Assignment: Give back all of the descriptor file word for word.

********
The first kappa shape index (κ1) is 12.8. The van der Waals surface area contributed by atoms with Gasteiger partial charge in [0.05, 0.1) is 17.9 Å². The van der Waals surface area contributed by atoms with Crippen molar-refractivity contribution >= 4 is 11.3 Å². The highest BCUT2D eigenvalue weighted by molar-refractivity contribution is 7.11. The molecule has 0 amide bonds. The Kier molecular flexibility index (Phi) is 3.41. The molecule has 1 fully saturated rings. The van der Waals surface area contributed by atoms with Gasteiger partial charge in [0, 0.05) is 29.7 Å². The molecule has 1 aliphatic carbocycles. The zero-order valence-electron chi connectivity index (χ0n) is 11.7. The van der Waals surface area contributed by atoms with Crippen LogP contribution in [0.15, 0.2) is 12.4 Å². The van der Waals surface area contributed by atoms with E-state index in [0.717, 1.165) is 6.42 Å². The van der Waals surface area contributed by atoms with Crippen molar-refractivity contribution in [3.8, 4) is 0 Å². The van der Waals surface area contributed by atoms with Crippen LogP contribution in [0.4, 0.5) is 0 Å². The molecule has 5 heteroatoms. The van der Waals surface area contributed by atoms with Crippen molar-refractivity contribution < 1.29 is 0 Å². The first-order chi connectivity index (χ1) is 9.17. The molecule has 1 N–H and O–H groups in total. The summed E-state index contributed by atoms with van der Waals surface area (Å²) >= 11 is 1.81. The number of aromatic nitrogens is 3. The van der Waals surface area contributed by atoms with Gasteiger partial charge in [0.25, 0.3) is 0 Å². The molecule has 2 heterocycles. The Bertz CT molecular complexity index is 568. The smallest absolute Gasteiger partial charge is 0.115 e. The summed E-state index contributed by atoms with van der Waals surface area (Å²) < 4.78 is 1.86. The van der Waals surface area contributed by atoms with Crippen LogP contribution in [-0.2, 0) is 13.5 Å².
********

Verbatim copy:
The first kappa shape index (κ1) is 12.8. The van der Waals surface area contributed by atoms with Gasteiger partial charge in [0.05, 0.1) is 17.9 Å². The van der Waals surface area contributed by atoms with Crippen molar-refractivity contribution >= 4 is 11.3 Å². The highest BCUT2D eigenvalue weighted by molar-refractivity contribution is 7.11. The molecule has 0 amide bonds. The Kier molecular flexibility index (Phi) is 3.41. The molecule has 1 fully saturated rings. The van der Waals surface area contributed by atoms with Gasteiger partial charge in [0, 0.05) is 29.7 Å². The molecule has 1 aliphatic carbocycles. The zero-order valence-electron chi connectivity index (χ0n) is 11.7. The van der Waals surface area contributed by atoms with Crippen LogP contribution in [0.15, 0.2) is 12.4 Å². The van der Waals surface area contributed by atoms with E-state index in [0.717, 1.165) is 6.42 Å². The van der Waals surface area contributed by atoms with Crippen molar-refractivity contribution in [3.8, 4) is 0 Å². The van der Waals surface area contributed by atoms with Crippen LogP contribution in [0.4, 0.5) is 0 Å². The molecule has 5 heteroatoms. The van der Waals surface area contributed by atoms with Crippen molar-refractivity contribution < 1.29 is 0 Å². The first-order chi connectivity index (χ1) is 9.17. The molecule has 1 N–H and O–H groups in total. The summed E-state index contributed by atoms with van der Waals surface area (Å²) >= 11 is 1.81. The number of aromatic nitrogens is 3. The van der Waals surface area contributed by atoms with Gasteiger partial charge in [0.25, 0.3) is 0 Å². The molecule has 2 heterocycles. The Bertz CT molecular complexity index is 568. The smallest absolute Gasteiger partial charge is 0.115 e. The summed E-state index contributed by atoms with van der Waals surface area (Å²) < 4.78 is 1.86. The van der Waals surface area contributed by atoms with Crippen LogP contribution in [-0.2, 0) is 13.5 Å².